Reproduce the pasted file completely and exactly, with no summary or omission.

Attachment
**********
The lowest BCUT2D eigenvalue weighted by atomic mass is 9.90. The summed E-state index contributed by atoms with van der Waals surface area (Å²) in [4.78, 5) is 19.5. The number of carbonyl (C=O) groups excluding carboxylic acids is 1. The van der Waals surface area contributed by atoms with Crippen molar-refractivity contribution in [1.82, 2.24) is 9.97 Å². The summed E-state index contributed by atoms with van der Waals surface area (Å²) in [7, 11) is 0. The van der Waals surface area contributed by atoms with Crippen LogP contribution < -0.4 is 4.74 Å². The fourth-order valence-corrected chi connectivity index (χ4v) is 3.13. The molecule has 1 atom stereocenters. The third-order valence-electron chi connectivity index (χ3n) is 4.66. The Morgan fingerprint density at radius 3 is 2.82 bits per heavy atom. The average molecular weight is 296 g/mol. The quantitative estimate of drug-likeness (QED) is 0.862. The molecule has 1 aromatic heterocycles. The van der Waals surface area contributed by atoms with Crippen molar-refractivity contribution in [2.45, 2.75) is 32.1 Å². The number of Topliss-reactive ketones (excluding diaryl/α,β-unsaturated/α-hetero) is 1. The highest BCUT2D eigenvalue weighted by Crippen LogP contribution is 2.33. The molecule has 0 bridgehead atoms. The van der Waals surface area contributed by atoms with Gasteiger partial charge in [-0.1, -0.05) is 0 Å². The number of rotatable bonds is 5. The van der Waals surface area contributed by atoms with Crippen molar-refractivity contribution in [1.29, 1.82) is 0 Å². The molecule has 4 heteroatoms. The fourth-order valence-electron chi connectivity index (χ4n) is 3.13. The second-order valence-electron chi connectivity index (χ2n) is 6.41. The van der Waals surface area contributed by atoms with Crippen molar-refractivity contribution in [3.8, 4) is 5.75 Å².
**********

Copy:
The lowest BCUT2D eigenvalue weighted by atomic mass is 9.90. The summed E-state index contributed by atoms with van der Waals surface area (Å²) in [4.78, 5) is 19.5. The number of carbonyl (C=O) groups excluding carboxylic acids is 1. The van der Waals surface area contributed by atoms with Crippen molar-refractivity contribution in [1.82, 2.24) is 9.97 Å². The summed E-state index contributed by atoms with van der Waals surface area (Å²) in [7, 11) is 0. The van der Waals surface area contributed by atoms with Crippen LogP contribution < -0.4 is 4.74 Å². The fourth-order valence-corrected chi connectivity index (χ4v) is 3.13. The molecule has 1 atom stereocenters. The third-order valence-electron chi connectivity index (χ3n) is 4.66. The Morgan fingerprint density at radius 3 is 2.82 bits per heavy atom. The average molecular weight is 296 g/mol. The quantitative estimate of drug-likeness (QED) is 0.862. The molecule has 1 aromatic heterocycles. The van der Waals surface area contributed by atoms with Crippen molar-refractivity contribution in [2.45, 2.75) is 32.1 Å². The number of Topliss-reactive ketones (excluding diaryl/α,β-unsaturated/α-hetero) is 1. The highest BCUT2D eigenvalue weighted by Crippen LogP contribution is 2.33. The molecule has 0 bridgehead atoms. The van der Waals surface area contributed by atoms with Gasteiger partial charge in [-0.1, -0.05) is 0 Å². The number of rotatable bonds is 5. The van der Waals surface area contributed by atoms with Crippen molar-refractivity contribution in [1.29, 1.82) is 0 Å². The molecule has 4 heteroatoms. The fourth-order valence-electron chi connectivity index (χ4n) is 3.13. The second-order valence-electron chi connectivity index (χ2n) is 6.41. The van der Waals surface area contributed by atoms with Crippen molar-refractivity contribution in [3.8, 4) is 5.75 Å².